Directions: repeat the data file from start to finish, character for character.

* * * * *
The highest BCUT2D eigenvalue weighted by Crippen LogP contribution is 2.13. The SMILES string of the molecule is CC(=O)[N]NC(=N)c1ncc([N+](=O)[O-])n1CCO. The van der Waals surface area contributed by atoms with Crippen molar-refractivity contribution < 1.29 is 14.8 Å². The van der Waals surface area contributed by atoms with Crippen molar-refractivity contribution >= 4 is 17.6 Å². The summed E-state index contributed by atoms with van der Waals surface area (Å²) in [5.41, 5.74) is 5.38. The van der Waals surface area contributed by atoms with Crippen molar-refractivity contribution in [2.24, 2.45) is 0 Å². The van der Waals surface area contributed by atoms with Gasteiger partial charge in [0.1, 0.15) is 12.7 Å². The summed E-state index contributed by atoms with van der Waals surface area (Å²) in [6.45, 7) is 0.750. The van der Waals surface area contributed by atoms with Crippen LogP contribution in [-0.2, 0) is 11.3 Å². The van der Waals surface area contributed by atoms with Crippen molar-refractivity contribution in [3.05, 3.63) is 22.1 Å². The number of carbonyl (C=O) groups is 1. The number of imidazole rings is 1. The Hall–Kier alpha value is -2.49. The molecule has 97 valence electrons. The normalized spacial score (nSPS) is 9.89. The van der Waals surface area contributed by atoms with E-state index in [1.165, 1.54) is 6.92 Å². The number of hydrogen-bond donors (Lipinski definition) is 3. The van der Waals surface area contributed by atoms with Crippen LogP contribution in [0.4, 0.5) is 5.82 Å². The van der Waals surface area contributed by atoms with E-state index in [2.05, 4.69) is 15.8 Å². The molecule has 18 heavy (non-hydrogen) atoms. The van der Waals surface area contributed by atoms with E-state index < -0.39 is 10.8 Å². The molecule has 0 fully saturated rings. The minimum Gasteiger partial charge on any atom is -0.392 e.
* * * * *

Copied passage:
The highest BCUT2D eigenvalue weighted by Crippen LogP contribution is 2.13. The SMILES string of the molecule is CC(=O)[N]NC(=N)c1ncc([N+](=O)[O-])n1CCO. The van der Waals surface area contributed by atoms with Crippen molar-refractivity contribution < 1.29 is 14.8 Å². The van der Waals surface area contributed by atoms with Crippen molar-refractivity contribution >= 4 is 17.6 Å². The summed E-state index contributed by atoms with van der Waals surface area (Å²) in [5.41, 5.74) is 5.38. The van der Waals surface area contributed by atoms with Crippen molar-refractivity contribution in [2.24, 2.45) is 0 Å². The van der Waals surface area contributed by atoms with Gasteiger partial charge in [0.1, 0.15) is 12.7 Å². The summed E-state index contributed by atoms with van der Waals surface area (Å²) in [6.45, 7) is 0.750. The van der Waals surface area contributed by atoms with Crippen LogP contribution in [-0.2, 0) is 11.3 Å². The van der Waals surface area contributed by atoms with Crippen molar-refractivity contribution in [3.05, 3.63) is 22.1 Å². The number of carbonyl (C=O) groups is 1. The number of imidazole rings is 1. The Hall–Kier alpha value is -2.49. The molecule has 97 valence electrons. The normalized spacial score (nSPS) is 9.89. The van der Waals surface area contributed by atoms with E-state index in [1.165, 1.54) is 6.92 Å². The number of hydrogen-bond donors (Lipinski definition) is 3. The van der Waals surface area contributed by atoms with Crippen LogP contribution in [0.4, 0.5) is 5.82 Å². The van der Waals surface area contributed by atoms with E-state index in [2.05, 4.69) is 15.8 Å². The molecule has 18 heavy (non-hydrogen) atoms. The van der Waals surface area contributed by atoms with E-state index < -0.39 is 10.8 Å². The molecule has 0 fully saturated rings. The minimum Gasteiger partial charge on any atom is -0.392 e.